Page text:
More Protein - Less Hunger!

Protein Foods

If you keep up with the latest in dietary advice, you can probably list a few reasons why protein is such an important nutrient. It’s necessary, of course, to help you build and maintain your muscle mass. And it’s also known to be a much better at filling you up than either fat or carbohydrate. That’s why we suggest that people aim to have a good source of protein at each meal or snack. The idea is simply this: high-carb meals don’t stay with you, while higher protein meals can help control hunger from one meal to the next. But here’s something else: a recent study suggests that a high protein breakfast not only helps control your appetite until the next meal, it might reduce unhealthy snacking.

How Protein Measures Up

The results of one study showed that a high-protein breakfast had several advantages over a low-protein one (and certainly over no breakfast at all). For one thing, the high-protein breakfast was more filling - no surprise there. But during the week that they ate the high-protein breakfast, their brain activity was different. There was less activity in the areas of the brain responsible for food cravings - and the subjects ate less high-fat, high-sugar foods after dinner.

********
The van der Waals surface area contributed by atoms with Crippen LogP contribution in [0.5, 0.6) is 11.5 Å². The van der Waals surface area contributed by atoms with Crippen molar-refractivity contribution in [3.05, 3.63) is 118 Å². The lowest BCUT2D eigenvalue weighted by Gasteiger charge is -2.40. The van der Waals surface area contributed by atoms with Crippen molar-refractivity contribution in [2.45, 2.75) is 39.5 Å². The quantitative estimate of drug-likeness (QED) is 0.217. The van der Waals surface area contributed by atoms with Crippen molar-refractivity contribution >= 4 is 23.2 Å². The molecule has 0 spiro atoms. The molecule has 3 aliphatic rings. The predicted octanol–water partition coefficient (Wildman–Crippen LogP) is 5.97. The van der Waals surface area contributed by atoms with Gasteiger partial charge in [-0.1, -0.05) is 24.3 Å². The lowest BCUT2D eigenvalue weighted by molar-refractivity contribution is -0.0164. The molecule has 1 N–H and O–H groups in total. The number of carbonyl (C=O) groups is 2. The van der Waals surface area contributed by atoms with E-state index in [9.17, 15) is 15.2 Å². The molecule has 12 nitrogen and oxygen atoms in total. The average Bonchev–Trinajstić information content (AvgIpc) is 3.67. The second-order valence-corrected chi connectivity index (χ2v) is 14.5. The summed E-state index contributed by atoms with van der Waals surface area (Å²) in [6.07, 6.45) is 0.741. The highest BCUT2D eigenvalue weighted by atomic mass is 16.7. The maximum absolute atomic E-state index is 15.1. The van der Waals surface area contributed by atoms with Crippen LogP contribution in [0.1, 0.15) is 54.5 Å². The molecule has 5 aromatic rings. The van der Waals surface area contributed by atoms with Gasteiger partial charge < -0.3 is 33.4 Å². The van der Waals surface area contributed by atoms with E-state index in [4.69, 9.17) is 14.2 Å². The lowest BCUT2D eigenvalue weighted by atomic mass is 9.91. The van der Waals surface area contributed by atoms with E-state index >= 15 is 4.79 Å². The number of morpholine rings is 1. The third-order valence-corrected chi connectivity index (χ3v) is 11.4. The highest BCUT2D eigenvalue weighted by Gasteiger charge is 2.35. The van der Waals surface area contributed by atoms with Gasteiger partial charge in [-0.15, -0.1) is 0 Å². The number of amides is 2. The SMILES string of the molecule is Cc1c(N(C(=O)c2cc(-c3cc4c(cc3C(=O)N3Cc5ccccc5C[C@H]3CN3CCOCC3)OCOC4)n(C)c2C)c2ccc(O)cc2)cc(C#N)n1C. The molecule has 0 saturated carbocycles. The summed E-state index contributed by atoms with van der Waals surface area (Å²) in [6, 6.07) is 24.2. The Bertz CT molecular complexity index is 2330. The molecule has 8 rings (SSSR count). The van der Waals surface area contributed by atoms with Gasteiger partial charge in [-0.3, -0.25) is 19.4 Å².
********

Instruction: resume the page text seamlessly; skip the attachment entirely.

This is an interesting twist on the whole story. It suggests that a high-protein breakfast not only helps keep you full until lunch but may even help curb your intake over the course of the day.

Want to Up Your Protein at Breakfast?

Forget about any type of cereal if you want a high protein breakfast. Despite claims, the most protein you may get from a serving of cereal is 8 grams.

Here are some meals to try, all of which will give you about 25 grams of protein.

Of course, this is only one recent study, and its conclusions are not yet the state of the science on this topic. But there is good support in the scientific literature for the general proposition that protein intake under the right circumstances produce feelings of satiety